The biggest thing that’s changed in the past 10 years is the context from which we’re launching those searches. In 2008, it was almost always the desktop. But today, chances are we’re searching from a mobile device – or our car – or our home through Amazon Echo. This has changed our expectations of search. We are task focused, rather than “browsing” for information. This creates an entirely different mental framework within which we receive the results. We apply a new yardstick of acceptable relevance. Here, we’re not looking for a list of 20 possible answers – we’re looking for one answer. And it had better be the right one. Context based search must be hyper-relevant.

Compounding this trend is the increasing number of circumstances where search is going “under the hood” – something I’ve been forecasting for a long time now. For example, if you use Siri to launch a search through your CarPlay connected device when you’re driving, the results are actually coming from Bing but they’re stripped of the context of the Bing search results page. Here, the presentation of search results is just one step in a multi-step task flow. It’s important that the result that is on top is the one you’re probably looking for.

Unfortunately for Google – and the other search providers – this expectation stays in place even when the context shifts. When we launch a search from our desktop, we are increasingly intolerant of results that are even a little off base from our intent. Ads become the most easily identified culprit. A results set that would have seemed almost frighteningly prescient even a few years ago now seems sub par. Google has come a long way in the past 20 years but it’s still losing ground to our expectations.

 

 

The Medium is the Message, Mr. President

Every day that Barack Obama was in the White House, he read 10 letters. Why letters? Because form matters. There’s still something about a letter. It’s so intimate. It uses a tactile medium. Emotions seem to flow easier through the use of cursive loops and sound of pen on paper. They balance between raw and reflective. As such, they may be an unusually honest glimpse into the soul of the writer. Obama seemed to get that. There was an entire team of hundreds of people at the White House that reviewed 10,000 letters a day and chose the 10 that made it to Obama, but the intent was to give an unfiltered snapshot of the nation at any given time. It was a mosaic of personal stories that – together – created a much bigger narrative.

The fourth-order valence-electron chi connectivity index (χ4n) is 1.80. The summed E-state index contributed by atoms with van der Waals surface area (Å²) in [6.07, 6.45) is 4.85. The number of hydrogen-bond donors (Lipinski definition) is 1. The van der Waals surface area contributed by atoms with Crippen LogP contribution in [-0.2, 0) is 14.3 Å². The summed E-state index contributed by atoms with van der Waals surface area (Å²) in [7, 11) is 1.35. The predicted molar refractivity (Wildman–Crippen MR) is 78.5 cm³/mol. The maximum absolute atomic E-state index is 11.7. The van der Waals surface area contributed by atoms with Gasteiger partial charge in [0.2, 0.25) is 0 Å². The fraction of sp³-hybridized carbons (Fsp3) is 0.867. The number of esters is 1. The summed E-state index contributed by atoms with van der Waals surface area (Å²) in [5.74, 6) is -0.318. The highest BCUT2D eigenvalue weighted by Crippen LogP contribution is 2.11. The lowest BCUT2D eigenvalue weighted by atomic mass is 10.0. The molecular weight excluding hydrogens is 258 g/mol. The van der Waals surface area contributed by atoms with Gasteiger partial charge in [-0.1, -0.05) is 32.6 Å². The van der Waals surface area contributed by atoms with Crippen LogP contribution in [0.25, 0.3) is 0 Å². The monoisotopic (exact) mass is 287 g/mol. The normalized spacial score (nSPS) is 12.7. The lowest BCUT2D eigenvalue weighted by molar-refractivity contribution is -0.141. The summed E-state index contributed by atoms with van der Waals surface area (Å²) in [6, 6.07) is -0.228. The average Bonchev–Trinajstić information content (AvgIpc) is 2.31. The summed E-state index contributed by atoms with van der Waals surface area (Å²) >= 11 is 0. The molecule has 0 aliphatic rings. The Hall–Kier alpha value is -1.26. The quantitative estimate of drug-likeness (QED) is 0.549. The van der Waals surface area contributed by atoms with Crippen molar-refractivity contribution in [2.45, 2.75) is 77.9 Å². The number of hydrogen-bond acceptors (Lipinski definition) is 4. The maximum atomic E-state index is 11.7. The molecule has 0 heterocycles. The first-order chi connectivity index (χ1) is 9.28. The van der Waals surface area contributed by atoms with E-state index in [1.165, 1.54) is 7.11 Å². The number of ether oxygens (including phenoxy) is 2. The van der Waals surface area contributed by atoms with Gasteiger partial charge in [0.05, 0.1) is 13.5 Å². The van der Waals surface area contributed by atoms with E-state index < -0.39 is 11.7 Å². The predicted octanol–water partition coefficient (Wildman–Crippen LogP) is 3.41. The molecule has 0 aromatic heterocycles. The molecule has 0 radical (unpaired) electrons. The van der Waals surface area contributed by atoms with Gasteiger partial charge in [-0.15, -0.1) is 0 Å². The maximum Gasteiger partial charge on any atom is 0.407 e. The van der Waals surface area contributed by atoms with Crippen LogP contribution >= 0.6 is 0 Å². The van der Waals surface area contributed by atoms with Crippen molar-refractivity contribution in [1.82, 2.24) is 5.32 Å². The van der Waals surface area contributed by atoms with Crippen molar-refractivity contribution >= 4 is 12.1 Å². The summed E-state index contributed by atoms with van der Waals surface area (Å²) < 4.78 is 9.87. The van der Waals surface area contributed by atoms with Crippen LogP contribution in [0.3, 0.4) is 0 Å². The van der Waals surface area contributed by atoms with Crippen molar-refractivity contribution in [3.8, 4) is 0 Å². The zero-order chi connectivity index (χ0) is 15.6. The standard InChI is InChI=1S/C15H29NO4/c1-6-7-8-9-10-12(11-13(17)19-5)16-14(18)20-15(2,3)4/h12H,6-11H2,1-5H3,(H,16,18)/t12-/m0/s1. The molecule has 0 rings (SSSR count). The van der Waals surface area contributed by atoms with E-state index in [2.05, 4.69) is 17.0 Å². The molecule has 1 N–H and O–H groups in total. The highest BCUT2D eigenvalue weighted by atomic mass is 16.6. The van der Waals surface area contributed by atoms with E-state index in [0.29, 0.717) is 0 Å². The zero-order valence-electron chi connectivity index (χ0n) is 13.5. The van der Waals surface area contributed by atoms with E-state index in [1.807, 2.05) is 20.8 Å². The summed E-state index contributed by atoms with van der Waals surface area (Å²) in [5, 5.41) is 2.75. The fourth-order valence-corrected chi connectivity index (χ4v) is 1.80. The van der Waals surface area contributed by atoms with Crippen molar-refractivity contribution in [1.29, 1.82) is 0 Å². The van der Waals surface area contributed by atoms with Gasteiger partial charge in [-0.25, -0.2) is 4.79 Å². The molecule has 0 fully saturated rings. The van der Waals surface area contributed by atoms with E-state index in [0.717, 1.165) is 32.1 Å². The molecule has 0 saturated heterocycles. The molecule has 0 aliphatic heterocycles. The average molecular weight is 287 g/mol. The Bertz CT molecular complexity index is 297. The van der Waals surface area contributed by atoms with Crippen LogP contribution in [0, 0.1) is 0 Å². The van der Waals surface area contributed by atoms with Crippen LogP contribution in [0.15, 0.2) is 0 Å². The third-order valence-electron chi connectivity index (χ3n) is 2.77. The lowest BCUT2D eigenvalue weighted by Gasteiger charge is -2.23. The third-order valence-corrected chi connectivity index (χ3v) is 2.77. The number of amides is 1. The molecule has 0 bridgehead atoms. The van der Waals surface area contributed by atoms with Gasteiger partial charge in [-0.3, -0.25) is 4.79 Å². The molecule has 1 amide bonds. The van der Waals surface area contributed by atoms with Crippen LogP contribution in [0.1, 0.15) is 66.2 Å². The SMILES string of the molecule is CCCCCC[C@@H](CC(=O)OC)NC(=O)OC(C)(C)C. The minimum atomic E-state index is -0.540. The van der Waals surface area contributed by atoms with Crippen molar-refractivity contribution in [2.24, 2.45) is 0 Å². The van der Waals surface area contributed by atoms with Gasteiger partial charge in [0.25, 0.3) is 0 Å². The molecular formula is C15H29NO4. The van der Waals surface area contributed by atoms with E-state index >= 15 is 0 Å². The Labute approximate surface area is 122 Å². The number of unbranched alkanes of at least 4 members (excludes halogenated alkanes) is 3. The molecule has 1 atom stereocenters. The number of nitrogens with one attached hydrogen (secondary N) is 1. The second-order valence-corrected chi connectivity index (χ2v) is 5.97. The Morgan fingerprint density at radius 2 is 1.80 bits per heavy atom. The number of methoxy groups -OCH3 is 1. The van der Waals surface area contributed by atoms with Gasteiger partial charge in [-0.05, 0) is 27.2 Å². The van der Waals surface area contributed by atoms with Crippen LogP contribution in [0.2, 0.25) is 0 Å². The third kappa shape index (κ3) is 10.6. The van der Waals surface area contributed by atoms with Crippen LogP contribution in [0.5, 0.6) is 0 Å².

Donald Trump doesn’t read letters. He doesn’t read much of anything. The daily presidential briefing has been dumbed down to media more fitting of the President’s 140 character long attention span. Trump likes to be briefed with pictures and videos. His information medium of choice? Cable TV. He has turned Twitter into his official policy platform.

Today, technology has exponentially multiplied the number of communication media we have available to us. And in that multiplicativity, Marshall McLuhan’s 50-year-old trope about the medium being the message seems truer than ever. The channels we chose – whether we’re on the sending or receiving end – carry their own inherent message. They say who we are, what we value, how we think. They intertwine with the message, determining how it will be interpreted.

I’m sad that letter writing is a dying art, but I’m also contributing to its demise. It’s been years since I’ve written a letter. I do write this column, which is another medium. But even here I’m mislabeling it. Technically this is a blog post. A column is a concept embedded in the medium of print – with its accompanying physical restriction of column inches. But I like to call it a column, because in my mind that carries its own message. A column comes with an implicit promise between you – the readers – any myself, the author. Columns are meant to be regularly recurring statements of opinion. I have to respect the fact that I remain accountable for this Tuesday slot that MediaPost has graciously given me. Week after week, I try to present something that I hope you’ll find interesting and useful enough to keep reading. I feel I owe that to you. To me, a “post” feels more ethereal – with less of an ongoing commitment between author and reader. It’s more akin to a drive-by-writing.